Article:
The source (where the stream comes from; the sun for energy) is on the feeding side and the drain (into which everything disappears; for energy the universe) on the disposal side. Of the four functions present in the eco device: IN (feed), OUT (disposal), NOT IN (resistance) and NOT OUT (retention), it is particularly the functions IN and OUT that have been used by technology.
Almost everybody is becoming aware of the "primary" environmental problems of depletion and pollution. Perhaps the time has now come to have a close look at the other functions NOT IN (resistance) and NOT OUT (retention), the shield functions.
The Netherlands as a flushing system
The Netherlands function as a flushing system in which rainwater and the waters of Rhine and Meuse function as a means of transport, the countries upstream and Dutch agriculture and industry being the "source" and North Sea and Waddenzee being the "drain".
(For years we have indignantly pointed to Germany and France as the big polluters of the Rhine, the conurbations of Rotterdam and The Hague not even having sewage works.)
The shield functions will have to be deployed to prevent things from deteriorating further. The function of resistance (NOT IN) may be strengthened by concluding treaties with Germany, France and Switzerland about reduced disposal by industry, agriculture and households: the function of retention (NOT OUT) may be strengthened by reduced disposal into inland waterways by our own industry, agriculture and households and, of course, by prohibiting disposal into the sea.
The difference in the thickness of the arrows in the figures 9 and 10 indicates the necessary change. The extent of this change will be indicated with the concept of space for environmental use.
Space for environmental use
On 8 January 1993, the Delft University foundation day, professor dr L. Jansen and professor H. van Heel gave an idea of the extent of the necessary change in the next 50 years. The space for environmental use was represented by the formula:
In this formula D stands for the total pressure on the environment; M stands for the necessary amount of environmental goods per unit of prosperity; W stands for the average prosperity per head of the population and B is the size of the world population.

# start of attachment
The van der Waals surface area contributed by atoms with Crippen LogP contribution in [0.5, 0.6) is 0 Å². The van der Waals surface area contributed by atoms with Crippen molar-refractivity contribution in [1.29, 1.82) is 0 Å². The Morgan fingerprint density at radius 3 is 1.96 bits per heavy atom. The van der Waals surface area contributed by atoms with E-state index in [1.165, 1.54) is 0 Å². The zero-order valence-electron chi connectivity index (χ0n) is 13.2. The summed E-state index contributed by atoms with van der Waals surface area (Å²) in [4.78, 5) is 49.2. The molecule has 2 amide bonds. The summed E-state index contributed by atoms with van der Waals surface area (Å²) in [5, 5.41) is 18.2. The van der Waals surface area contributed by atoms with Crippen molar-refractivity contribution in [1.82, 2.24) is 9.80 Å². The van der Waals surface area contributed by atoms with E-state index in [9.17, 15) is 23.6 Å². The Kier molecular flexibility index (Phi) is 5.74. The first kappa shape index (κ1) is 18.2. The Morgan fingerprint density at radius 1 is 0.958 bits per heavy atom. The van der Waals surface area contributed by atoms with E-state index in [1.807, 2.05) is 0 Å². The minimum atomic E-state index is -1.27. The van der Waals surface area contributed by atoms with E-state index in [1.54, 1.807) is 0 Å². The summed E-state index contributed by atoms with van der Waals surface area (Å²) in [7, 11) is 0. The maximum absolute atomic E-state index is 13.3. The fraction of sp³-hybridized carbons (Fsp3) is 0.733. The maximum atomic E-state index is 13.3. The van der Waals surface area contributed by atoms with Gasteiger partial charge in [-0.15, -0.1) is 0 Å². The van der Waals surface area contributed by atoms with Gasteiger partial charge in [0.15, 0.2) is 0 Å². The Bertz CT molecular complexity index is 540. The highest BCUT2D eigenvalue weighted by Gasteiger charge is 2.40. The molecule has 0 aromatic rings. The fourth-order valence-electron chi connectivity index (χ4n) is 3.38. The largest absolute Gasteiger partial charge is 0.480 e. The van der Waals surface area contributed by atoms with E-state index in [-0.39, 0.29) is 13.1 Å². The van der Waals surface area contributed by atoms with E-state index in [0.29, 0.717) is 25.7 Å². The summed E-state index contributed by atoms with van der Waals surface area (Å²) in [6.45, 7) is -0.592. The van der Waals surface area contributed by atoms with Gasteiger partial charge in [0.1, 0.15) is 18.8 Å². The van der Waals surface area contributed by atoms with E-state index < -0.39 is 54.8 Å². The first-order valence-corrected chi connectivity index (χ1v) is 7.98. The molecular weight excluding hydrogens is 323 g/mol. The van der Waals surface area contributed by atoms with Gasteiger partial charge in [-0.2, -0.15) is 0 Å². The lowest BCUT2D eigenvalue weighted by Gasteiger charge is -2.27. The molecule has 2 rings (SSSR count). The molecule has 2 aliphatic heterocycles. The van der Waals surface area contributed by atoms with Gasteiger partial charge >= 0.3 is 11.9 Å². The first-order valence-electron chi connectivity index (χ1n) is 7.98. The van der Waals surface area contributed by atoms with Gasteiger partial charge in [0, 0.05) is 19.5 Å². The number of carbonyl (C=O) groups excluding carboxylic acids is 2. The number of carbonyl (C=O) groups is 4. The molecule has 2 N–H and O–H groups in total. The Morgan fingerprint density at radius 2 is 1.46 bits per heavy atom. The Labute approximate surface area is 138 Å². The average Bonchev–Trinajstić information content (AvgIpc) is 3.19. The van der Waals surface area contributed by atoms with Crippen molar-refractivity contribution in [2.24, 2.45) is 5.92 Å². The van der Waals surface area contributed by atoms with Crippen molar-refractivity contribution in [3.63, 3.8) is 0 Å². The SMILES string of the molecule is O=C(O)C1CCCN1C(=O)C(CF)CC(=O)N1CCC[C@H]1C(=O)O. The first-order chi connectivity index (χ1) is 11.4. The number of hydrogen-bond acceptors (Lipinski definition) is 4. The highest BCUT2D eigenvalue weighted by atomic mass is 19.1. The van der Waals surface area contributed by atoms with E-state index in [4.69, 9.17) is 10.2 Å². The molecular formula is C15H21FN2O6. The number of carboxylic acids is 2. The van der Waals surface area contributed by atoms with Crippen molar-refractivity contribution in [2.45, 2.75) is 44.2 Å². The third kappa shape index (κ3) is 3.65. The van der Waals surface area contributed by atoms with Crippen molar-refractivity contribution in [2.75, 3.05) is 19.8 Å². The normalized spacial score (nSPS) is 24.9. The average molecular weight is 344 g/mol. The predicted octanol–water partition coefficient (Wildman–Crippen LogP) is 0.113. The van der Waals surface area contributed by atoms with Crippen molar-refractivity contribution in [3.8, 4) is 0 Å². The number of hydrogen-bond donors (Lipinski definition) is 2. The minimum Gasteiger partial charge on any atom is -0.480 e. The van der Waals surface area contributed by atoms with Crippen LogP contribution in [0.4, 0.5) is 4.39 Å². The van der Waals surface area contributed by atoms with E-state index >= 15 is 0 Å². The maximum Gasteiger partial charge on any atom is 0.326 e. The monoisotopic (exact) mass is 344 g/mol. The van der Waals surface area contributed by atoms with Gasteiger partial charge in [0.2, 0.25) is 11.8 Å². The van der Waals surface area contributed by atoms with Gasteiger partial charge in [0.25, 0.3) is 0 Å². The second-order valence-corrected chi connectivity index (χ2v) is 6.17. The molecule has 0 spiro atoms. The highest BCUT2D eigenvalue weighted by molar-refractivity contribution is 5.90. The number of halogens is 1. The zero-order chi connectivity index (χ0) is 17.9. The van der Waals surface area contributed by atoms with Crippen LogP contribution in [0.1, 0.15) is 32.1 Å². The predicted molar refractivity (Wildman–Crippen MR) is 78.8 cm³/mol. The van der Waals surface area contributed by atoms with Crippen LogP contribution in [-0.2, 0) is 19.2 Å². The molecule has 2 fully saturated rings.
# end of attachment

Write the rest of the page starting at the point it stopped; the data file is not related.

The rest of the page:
the world population B will probably increase in the next 50 years by a factor 2 or 3,
the prosperity per head W will increase by a factor 4 to 8 especially as a result of the need in the second and the third world,
- the pressure on the environment D should not increase any further or preferably should be reduced by a factor 2,
M, the "quantity of environmental goods" per unit of prosperity, must be reduced by a factor 8 to 50. This will be a heavy task for future generations of technicians.
But this is the New Necessity.
The means available to increase efficiency can be applied in accordance with the "three-step strategy".
On the IN-side of the system this strategy is:
step 1: Prevent unnecessary use.
step 2: Use renewable sources.
step 3: Make a sensible use of limited sources
with a high efficiency.
This approach holds true for all fluxes and all streams which go through a system, such as energy, water and building materials.
Through this three-step strategy a contribution can be made to the solution of the primary environmental problems: depletion. pollution and harmful effects.
Step 1: Prevent unnecessary use
This step is part of the functions of blocking and resistance in the eco device. which raises questions such as:
Is the new building actually necessary; was the previous building not good enough; cannot we do with a little less?
Has the building been designed and executed in such a way that guarantees a long lifespan? Will energy be wasted due to insufficient insulation?
Will materials not rot away due to badly worked out details and/or insufficient attention with regard to possibilities of maintenance?
Step 2: Use sustainable / renewable sources
This step is part of the feed functions in the eco device and includes the use of solar energy and wind energy, as well as the use of daub and wood as building materials, i.e. if the wood is not the product of exhaustive cultivation. Recycling waste materials and rejected heat is also included in this step
Step 3: Make a sensible use of limited sources
This step includes all kinds of highly efficient equipment: high efficiency boilers and heat pumps, but also public transport.
The three-step strategy for the OUT-side is as follows:
step 1: Prevent waste
step 2: Recycle waste
step 3: Sensible waste processing
as clean as possible
retaining for future use
Step 1: Prevent waste
Step 1 includes disassembling buildings which are to be demolished, and recycling materials such as roof tiles, bricks, beams of steel and wood.
Refusing unnecessary packaging, the extension of the lifespan of goods by using better qualities and more repairable goods are also included in this step.
Step 2: Recycle waste
This step includes the separation of waste at the source as well as selective demolishment, as a result of which recycling (of for instance granulated brick and concrete) will be possible. Insulating material made from old paper is another good example.
Step 3: Sensible waste processing
According to step 3 waste still remaining should not be burned. First the problem of emissions (dioxine) must be solved, for instance by prohibiting the production and use of PVC. Instead of burning the waste material should be stored in such a way that future use will be possible when mining techniques are improved.